Published on April 16th, 2012 | by G. Bargas, Managing Editor
Tropico 4: Modern Times Review
Developer: Kalypso Media USA
Price: USD 19.99
Release Date: March 29,2012
Platform:Xbox 360, PC (reviewed)
The world is a messy place. Forget the mass amounts of pollution, starvation and terrorists that plague its land and seas. Forget, for a moment, that there are plenty of countries out there pointing nuclear missiles at each other, only to fire off those bad boys within a moment’s notice.
Now that I’ve painted that lovely picture, these are exactly the activities which any diplomatic leader may put up with on a daily basis. But not to worry—El Presidente has got it under wraps.
The Tropico 4: Modern Times expansion brings modern disaster and economic turmoil to the island of Tropico. What could possibly bring more tension this speck in the Caribbean? The regular campaign of Tropico 4 focuses around the role of El Presidente, which can be one of 18 selectable characters in the game, each of which houses their own specific attributes. Some are drunkards and Communists, others are entrepreneurs at heart. Whichever way you decide to develop the island, or exploit it with its inhabitants in mind, there is no doubt that you will be ill-prepared to take on world happenings. It is all in how you deal with adversity. Oh and how much you stash away in your Swiss bank account.
As stated before, the Modern Times DLC brings current disasters into the mix. If you thought it was tough to prevent your citizens from protesting the government or local schools, then you will be glad to see a slight mix up in world events.
The content brings more impact to the game’s economy. For example, the commodity price of Crude Oil may decrease by 50 percent. Other things like Beef becoming 50 percent more popular also impact your economy and how you respond to the instability. Opposites of both mention can drive a high producing plant/farm to cut jobs and reduce wages.
Speaking of management, the new content adds characters that grill El Presidente, or provide scummy support. Things like the Panic Meter also play a role of daily happenings. If there is an economic scare or pressures from an offshore oil spill the citizens may start to stir and panic. Once this hits 100, there is a chance of a breakout of some sort. Following the disruption in business, the meter will go back to zero. This leaves many times for you and society to tempt fate.
Adding an in game edict plays a large role in the regular campaign for Tropico. An edict can hold various impacts, whether it is social or economic, and can be activated as long as you’ve got the funds. For Modern Times, these come in the new form. Even such things as Healthcare Reform, Internet Police and the ban of social networks have made an impact on secluded areas of the world. These are amongst 10 of the newly added edicts to the expansion. It was laughable to see such things as “social networks” become one of the social items to ban in the game, but to some countries out there–this is a reality.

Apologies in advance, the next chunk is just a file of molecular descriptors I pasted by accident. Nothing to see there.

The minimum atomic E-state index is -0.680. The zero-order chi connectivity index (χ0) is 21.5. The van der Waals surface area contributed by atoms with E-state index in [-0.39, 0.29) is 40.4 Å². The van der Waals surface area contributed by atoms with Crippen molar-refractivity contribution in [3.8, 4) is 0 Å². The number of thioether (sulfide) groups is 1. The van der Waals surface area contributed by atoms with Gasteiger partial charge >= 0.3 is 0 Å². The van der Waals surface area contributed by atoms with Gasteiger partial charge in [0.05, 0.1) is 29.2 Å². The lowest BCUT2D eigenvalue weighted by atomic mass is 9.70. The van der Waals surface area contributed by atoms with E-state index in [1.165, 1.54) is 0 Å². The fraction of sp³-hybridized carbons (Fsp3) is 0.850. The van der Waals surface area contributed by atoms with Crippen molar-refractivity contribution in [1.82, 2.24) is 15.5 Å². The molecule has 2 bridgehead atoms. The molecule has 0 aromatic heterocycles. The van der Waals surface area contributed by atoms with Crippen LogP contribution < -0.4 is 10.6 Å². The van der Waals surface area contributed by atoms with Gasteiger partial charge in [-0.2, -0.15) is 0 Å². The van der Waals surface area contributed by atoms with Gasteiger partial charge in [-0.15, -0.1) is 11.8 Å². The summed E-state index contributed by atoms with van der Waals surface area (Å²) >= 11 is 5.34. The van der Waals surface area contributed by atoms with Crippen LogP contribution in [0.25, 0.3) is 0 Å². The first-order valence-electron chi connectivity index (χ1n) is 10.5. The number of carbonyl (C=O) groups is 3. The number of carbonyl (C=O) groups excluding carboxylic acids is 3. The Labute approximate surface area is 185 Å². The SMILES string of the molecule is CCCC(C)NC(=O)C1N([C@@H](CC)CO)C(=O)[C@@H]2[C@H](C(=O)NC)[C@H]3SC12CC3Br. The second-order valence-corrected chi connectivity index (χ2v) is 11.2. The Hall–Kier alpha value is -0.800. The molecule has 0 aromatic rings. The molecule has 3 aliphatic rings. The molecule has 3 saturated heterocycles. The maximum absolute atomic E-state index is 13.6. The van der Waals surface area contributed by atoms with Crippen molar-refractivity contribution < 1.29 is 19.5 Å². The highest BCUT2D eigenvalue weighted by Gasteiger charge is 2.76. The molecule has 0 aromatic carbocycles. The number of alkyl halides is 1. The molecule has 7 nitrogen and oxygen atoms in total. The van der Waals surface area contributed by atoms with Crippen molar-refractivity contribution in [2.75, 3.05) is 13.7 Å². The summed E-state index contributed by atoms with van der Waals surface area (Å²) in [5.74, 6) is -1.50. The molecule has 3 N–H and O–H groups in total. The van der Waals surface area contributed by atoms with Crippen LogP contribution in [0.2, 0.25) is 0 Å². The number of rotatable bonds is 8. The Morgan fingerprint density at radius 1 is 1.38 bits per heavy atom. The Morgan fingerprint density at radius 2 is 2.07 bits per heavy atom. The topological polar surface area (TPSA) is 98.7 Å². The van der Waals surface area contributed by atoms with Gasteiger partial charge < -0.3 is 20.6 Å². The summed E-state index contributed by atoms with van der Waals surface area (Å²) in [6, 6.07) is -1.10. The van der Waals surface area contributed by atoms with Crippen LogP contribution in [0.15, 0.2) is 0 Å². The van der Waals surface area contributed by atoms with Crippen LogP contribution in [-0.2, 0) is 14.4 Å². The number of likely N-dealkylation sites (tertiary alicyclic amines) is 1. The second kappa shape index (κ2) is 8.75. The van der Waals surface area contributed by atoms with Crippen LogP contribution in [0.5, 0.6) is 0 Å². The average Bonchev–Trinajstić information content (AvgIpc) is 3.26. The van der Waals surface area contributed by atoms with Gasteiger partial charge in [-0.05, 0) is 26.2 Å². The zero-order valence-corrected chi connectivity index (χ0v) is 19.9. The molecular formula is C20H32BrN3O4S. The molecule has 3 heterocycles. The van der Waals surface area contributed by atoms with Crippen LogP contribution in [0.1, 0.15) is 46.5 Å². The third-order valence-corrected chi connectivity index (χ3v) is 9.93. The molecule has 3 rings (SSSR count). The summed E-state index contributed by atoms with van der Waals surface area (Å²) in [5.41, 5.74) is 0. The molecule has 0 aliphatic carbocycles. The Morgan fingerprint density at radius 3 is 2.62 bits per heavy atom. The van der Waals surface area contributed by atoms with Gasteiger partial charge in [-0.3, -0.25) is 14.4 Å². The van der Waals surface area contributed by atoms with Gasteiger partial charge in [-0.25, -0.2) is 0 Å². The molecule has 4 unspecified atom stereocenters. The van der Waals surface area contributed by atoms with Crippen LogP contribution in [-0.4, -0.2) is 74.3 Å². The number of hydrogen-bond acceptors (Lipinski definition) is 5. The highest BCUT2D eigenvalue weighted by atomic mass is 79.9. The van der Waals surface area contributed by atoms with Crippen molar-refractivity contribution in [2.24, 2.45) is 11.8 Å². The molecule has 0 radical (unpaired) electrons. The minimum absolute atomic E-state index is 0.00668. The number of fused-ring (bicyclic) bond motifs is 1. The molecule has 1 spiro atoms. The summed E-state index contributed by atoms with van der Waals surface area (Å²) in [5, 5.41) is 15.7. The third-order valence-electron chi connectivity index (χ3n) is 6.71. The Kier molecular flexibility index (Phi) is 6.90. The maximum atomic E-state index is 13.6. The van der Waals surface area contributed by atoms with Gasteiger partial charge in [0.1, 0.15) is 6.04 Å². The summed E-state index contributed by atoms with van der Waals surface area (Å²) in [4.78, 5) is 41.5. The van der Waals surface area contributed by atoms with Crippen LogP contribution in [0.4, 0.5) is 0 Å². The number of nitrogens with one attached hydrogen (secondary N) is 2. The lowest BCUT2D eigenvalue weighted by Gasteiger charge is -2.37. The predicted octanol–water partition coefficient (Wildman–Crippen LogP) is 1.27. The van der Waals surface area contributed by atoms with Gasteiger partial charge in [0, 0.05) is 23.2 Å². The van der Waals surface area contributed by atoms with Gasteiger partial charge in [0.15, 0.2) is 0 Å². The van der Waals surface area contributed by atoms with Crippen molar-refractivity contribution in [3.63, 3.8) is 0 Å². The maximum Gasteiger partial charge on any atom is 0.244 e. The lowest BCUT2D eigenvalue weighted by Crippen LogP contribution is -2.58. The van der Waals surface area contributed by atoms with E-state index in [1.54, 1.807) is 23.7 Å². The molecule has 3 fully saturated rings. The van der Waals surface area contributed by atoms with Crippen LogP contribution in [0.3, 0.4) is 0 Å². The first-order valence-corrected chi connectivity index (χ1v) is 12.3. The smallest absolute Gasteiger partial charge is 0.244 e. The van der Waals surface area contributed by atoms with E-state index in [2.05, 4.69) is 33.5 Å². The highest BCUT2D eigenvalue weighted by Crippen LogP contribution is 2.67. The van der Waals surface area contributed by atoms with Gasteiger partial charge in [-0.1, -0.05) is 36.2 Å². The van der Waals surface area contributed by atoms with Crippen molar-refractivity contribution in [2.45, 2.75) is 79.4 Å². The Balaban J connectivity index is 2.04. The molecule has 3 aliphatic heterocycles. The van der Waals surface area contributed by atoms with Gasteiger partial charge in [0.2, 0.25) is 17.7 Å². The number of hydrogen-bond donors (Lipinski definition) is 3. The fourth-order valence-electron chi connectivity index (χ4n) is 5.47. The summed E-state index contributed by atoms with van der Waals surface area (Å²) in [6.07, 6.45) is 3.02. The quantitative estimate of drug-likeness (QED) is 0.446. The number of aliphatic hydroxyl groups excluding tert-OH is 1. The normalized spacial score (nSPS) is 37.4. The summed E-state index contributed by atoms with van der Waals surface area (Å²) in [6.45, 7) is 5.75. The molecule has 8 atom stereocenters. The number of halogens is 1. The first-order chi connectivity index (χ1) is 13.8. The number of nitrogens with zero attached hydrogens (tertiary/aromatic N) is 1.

The new events add real time tenacity to the game. While you may be building an export oriented empire, the cost of bananas may go down—thus changing your approach and tactics. The oil spill is one example of how the Modern Times DLC brings real world problems and asks, “What would you do?”
The game and DLC offers hours upon hours of gameplay. New to the series, I found myself getting buried in the happenings of my tiny island. Whether it was alleviating a food crisis, or watching out for economic instability—it kept my hands full while avoiding even looking at the face of a clock somewhere.
It is rather easy to play the game as an aggressive communistic leader. Even with balancing ties with the US, it doesn’t often pay out as much as knocking off a few deviating citizens and calling it a day.
The only other real problem I have with the DLC is the price point. The DLC itself on the Xbox LIVE Arcade is 1200 MSP ($15). This price is a little high, but the PC end gets even higher. $19.99? This is countered by the price of USD $39.99 to $29.99, depending on the retailer, for the game itself. I agree that the replay value is quite extensive, and almost endless—but gamers these days might shrug this off as too high. Might? OK, you’re right– that’s way too much for DLC.
The Modern Times DLC offers quite a bit of value. We get a new island and new presidential mishaps. Buildings and other upgrades seem available a lot sooner in this edition, which does help to stay on top of current quickly changing structures of the island’s financials. There are also various added scenarios that will provide you even more island anxiety and fun.
The new characters and missions give a twist to the standard Tropico 4 campaign. Even though the game provides quite a bit more gameplay, it does however fall victim to being way too pricey. The Steam price for it is still sitting at USD $19.99, but it is probable that it will hit a price-cut or sale that the distributor is notorious for. A price cut edict would have been great.
[xrr label=”Rating: 8/10″ rating=8/10]
+ Replay Value
+/- Varied difficulty